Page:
Clean water should be a fundamental human right but for many in the District of Sooke, water remains an issue. (Black Press Media)

Clean water should be a fundamental human right but for many in the District of Sooke, water remains an issue. (Black Press Media)

EDITORIAL: Sooke Region’s water supply a growing challenge

Clean water should be a basic right

By one estimate, more than a billion people on our planet lack access to clean water.

But it’s a problem most often associated with the third world and we’ve become accustomed to seeing televised appeals for donations to help provide clean, safe water to people in those parts of the world.

We cluck our tongues and many of us send our donations to help alleviate the problem.

Water, after all, is an essential part of the world we want to live in; a fundamental human need and, some may argue, right.

Yet last week saw another boil water advisory for the 71 residents of the Wilderness Mountain Water System, located near the top of Mount Matheson.

It’s the second such advisory in just seven months.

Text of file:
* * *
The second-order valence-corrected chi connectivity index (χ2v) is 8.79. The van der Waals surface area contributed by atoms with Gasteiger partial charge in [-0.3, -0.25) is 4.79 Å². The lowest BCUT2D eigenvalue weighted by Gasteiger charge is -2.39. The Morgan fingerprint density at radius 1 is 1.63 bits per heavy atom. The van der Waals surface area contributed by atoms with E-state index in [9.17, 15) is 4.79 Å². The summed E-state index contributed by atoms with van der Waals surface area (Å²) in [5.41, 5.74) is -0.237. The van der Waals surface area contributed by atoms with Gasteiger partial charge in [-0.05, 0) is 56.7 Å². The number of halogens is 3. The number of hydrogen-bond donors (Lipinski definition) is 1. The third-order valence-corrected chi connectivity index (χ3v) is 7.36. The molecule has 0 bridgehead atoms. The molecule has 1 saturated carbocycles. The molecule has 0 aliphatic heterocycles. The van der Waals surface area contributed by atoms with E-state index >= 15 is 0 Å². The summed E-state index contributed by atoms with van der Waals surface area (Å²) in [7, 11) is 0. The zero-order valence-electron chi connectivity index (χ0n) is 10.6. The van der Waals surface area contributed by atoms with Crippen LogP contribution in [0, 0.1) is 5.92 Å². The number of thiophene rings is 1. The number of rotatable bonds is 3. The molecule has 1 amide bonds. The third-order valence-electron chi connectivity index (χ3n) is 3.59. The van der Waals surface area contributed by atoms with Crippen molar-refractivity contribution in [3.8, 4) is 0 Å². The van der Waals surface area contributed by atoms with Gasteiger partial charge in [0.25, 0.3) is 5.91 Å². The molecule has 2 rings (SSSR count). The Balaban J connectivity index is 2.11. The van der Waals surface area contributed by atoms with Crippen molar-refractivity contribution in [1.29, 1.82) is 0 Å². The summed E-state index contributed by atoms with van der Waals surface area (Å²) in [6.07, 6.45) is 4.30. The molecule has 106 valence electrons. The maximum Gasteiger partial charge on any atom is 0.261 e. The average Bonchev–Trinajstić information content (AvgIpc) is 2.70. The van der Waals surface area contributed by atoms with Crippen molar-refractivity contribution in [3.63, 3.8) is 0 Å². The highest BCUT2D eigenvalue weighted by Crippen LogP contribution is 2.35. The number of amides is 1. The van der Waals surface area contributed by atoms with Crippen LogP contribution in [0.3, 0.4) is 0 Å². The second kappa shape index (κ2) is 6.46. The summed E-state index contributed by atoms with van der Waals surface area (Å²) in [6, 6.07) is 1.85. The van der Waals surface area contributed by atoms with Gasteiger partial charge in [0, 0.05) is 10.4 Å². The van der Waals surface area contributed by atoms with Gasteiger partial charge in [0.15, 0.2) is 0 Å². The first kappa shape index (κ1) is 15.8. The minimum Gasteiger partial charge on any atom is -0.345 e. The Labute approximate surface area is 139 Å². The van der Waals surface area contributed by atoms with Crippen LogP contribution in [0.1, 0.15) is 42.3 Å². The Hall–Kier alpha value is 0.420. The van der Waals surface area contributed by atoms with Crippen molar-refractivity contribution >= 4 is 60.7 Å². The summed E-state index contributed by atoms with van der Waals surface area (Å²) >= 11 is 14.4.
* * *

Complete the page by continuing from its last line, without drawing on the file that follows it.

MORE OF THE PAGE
And the folks on Mount Matheson aren’t alone.

There are currently 39 such advisories in place in B.C., and one of those, the Misty Ridge Community Water Co., also located by Mount Matheson, has had that advisory in place for almost two years.

Two years.

In truth there are significant parts of the our fast growing community that still struggle to access clean water.

The problem, at least in part, is that as homes were built, there was never a coherent plan for the provision of water in the region.

The resulting hodgepodge of private and public water services has left gaping holes in the overall system.

And government has been slow to act.

Take Shirley, for example, 300 residents depend on Goudie Creek and the surrounding watershed for their water. Yet when Western Forest Products made a move that could endanger the water needed by the community, the response from government officials (excluding Mike Hicks and a few others) was crickets.

In another example, some of the many homes that still rely on wells for their water had the tenuous nature of that supply highlighted when John Horgan came to town to announce the improvements to Highway 14. It seemed that a number of homes were going to lose their wells as the highway was pushed through, but no worries, they were promised that they “would be made whole”.

They didn’t seem convinced.

In the weeks to come, the Sooke News Mirror will examine the question of water in our community.

Our hope is to highlight the problems and, just maybe, spur some action on this fundamental human need.

Stay tuned.